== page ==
Monotonous, repetitive, pointless. Studying overseas provided me with personal space and independence that I had always wanted, but it also gave me serious doubts on the meaning of life. I still remember the quiet walks home from the bus stop in the evenings after lectures. The blue sky was slowly being tinged red and orange by the sunset, and I would ponder upon life’s significance as everything around me went on its repetitive loop day after day.
My only commitment was to my duties as a student. Despite having no financial debts, no significant troubles nor any relationship issues, I found little meaning in the repetitive loop of life. I felt trapped in an insignificant existence. So much so to the extent that it felt like a physical burden, weighing down on my shoulders, smile, and steps. Before long, this thought became a habit.
Despite my pessimism, the stubborn streak within me refused to stop searching for something more in life. A purpose. A meaning. A significance. One day, a phrase from a Dhamma talk struck me, “instead of searching for the meaning of life, give it meaning.” Something clicked within me. I realized that although life was repetitive, there were still choices that we are free to decide and make for ourselves. All we need are two ingredients; hope, to see the possibilities ahead, and courage, to take the steps towards them.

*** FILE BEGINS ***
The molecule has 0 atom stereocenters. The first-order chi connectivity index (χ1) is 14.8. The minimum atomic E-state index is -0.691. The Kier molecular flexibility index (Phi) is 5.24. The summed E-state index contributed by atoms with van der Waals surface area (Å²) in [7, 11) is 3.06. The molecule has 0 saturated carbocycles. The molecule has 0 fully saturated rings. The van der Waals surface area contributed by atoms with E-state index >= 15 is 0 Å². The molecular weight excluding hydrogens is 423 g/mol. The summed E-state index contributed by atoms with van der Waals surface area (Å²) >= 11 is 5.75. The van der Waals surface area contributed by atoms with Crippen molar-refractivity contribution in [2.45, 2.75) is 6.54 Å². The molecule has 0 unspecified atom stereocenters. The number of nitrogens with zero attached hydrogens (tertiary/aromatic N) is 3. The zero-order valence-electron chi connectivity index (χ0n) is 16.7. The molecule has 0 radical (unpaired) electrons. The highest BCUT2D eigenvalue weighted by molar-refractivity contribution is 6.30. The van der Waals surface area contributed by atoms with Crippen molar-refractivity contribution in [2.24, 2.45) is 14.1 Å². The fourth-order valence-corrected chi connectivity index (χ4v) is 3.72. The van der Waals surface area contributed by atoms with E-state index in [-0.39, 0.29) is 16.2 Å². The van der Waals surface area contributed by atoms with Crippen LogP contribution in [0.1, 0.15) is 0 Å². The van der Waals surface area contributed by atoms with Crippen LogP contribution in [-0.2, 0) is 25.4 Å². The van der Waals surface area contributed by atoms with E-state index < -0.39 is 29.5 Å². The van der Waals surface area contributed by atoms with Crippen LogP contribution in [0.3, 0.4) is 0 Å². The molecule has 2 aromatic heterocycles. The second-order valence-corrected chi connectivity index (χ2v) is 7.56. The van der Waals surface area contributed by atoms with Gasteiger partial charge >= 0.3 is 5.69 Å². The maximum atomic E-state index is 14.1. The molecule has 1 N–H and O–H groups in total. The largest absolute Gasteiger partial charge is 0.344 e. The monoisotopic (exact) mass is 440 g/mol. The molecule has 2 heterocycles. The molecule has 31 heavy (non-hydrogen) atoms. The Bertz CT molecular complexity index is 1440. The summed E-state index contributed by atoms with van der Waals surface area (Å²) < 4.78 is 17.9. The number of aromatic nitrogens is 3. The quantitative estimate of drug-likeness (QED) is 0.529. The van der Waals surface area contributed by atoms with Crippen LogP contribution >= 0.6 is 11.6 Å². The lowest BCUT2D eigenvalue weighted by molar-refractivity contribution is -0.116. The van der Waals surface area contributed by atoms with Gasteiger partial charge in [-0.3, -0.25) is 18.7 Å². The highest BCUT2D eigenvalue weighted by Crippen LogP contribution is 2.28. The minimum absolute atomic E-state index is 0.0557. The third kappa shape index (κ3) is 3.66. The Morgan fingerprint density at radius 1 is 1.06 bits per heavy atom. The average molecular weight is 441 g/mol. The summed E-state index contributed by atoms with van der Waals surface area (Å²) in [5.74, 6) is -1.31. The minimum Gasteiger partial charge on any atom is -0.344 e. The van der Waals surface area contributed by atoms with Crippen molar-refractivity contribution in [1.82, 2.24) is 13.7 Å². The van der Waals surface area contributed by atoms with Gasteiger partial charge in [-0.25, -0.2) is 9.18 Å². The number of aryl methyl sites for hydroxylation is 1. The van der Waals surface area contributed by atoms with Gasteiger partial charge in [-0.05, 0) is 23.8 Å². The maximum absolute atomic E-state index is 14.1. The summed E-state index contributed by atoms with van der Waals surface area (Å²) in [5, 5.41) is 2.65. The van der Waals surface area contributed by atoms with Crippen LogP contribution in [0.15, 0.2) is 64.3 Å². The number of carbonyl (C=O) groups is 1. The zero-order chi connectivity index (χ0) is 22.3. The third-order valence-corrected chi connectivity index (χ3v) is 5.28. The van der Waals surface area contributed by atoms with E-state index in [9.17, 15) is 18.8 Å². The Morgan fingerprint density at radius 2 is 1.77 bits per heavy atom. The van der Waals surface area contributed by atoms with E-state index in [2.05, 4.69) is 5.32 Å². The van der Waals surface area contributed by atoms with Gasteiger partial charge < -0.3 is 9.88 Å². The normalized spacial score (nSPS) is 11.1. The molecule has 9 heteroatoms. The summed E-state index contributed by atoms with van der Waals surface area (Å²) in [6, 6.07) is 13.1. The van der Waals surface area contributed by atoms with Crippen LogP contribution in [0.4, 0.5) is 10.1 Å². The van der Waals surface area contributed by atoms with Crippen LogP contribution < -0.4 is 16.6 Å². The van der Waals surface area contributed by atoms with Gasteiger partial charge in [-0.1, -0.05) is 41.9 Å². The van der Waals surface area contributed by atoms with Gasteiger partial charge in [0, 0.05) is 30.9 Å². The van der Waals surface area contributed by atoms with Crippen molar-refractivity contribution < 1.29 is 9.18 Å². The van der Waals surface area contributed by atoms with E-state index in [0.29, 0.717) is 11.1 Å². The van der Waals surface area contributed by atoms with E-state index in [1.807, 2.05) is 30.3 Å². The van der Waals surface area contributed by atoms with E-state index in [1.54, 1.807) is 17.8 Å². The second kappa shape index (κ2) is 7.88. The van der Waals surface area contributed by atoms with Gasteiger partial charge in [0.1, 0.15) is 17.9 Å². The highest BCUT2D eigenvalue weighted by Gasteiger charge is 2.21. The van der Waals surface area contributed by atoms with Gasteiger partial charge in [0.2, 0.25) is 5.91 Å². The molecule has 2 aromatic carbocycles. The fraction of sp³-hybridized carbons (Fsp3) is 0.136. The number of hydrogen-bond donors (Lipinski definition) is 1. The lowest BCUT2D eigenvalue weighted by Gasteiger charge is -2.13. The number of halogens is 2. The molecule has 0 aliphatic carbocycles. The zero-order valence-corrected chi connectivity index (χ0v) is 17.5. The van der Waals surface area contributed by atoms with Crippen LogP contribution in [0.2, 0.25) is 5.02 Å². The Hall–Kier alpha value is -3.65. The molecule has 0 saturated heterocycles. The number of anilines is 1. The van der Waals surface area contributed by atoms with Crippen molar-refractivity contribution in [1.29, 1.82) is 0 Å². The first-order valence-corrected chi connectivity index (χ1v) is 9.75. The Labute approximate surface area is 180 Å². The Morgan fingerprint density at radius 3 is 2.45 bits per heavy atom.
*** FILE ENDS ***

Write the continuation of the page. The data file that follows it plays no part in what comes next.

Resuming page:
The habit of pessimism was ingrained in me by then. Changing it was arduous and took a long time. To the me back then, overcoming pessimism seemed like a lofty ambition. The pessimist in me looked at the negatives in life, and saw that suffering was plentiful. However, thanks to the Dhamma talks that I attended, hope led me to see that suffering is not something to be feared and avoided, but to be understood. Then, I mustered the courage to take the steps in understanding the pessimism within myself. I did not want to be a pessimist anymore. Together, courage and hope worked like a pair of arms and legs, slowly yet steadily helping me climb out of the well of my own trapped thoughts.
There is a saying that it takes 21 days to build a habit. But taking apart an old habit, then building a new one in its place can be more challenging. However, the price of letting bad habits stay unchanged is even more costly. After years of battling my pessimism and morbid outlook of life, I have finally stopped searching for the meaning in life, and now give my life meaning through mindfulness. Just as how it helped me, I hope this sharing of life experience will give you courage and hope in having a meaningful life.